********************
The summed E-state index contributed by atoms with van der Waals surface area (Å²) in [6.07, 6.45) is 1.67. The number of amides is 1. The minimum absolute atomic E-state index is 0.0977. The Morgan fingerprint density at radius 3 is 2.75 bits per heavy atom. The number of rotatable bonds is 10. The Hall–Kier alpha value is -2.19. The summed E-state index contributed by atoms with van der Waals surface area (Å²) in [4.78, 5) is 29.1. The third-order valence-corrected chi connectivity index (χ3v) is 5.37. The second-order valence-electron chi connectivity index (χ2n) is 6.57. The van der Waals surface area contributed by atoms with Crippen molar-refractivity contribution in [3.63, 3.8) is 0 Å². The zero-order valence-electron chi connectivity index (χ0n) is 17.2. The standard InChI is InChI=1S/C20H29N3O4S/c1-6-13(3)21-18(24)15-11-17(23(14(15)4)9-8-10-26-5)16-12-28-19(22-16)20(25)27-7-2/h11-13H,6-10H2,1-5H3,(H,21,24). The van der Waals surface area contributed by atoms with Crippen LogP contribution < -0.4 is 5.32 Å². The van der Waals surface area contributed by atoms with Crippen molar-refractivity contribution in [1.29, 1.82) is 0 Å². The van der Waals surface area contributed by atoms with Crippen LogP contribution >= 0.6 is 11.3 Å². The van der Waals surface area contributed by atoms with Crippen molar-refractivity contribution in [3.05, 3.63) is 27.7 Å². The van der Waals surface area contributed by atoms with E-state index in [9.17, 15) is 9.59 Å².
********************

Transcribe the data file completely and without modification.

The summed E-state index contributed by atoms with van der Waals surface area (Å²) in [6.07, 6.45) is 1.67. The number of amides is 1. The minimum absolute atomic E-state index is 0.0977. The Morgan fingerprint density at radius 3 is 2.75 bits per heavy atom. The number of rotatable bonds is 10. The Hall–Kier alpha value is -2.19. The summed E-state index contributed by atoms with van der Waals surface area (Å²) in [4.78, 5) is 29.1. The third-order valence-corrected chi connectivity index (χ3v) is 5.37. The second-order valence-electron chi connectivity index (χ2n) is 6.57. The van der Waals surface area contributed by atoms with Crippen molar-refractivity contribution in [3.63, 3.8) is 0 Å². The zero-order valence-electron chi connectivity index (χ0n) is 17.2. The standard InChI is InChI=1S/C20H29N3O4S/c1-6-13(3)21-18(24)15-11-17(23(14(15)4)9-8-10-26-5)16-12-28-19(22-16)20(25)27-7-2/h11-13H,6-10H2,1-5H3,(H,21,24). The van der Waals surface area contributed by atoms with Crippen LogP contribution < -0.4 is 5.32 Å². The van der Waals surface area contributed by atoms with Crippen molar-refractivity contribution in [1.29, 1.82) is 0 Å². The van der Waals surface area contributed by atoms with Crippen LogP contribution >= 0.6 is 11.3 Å². The van der Waals surface area contributed by atoms with Crippen molar-refractivity contribution in [3.05, 3.63) is 27.7 Å². The van der Waals surface area contributed by atoms with E-state index in [9.17, 15) is 9.59 Å².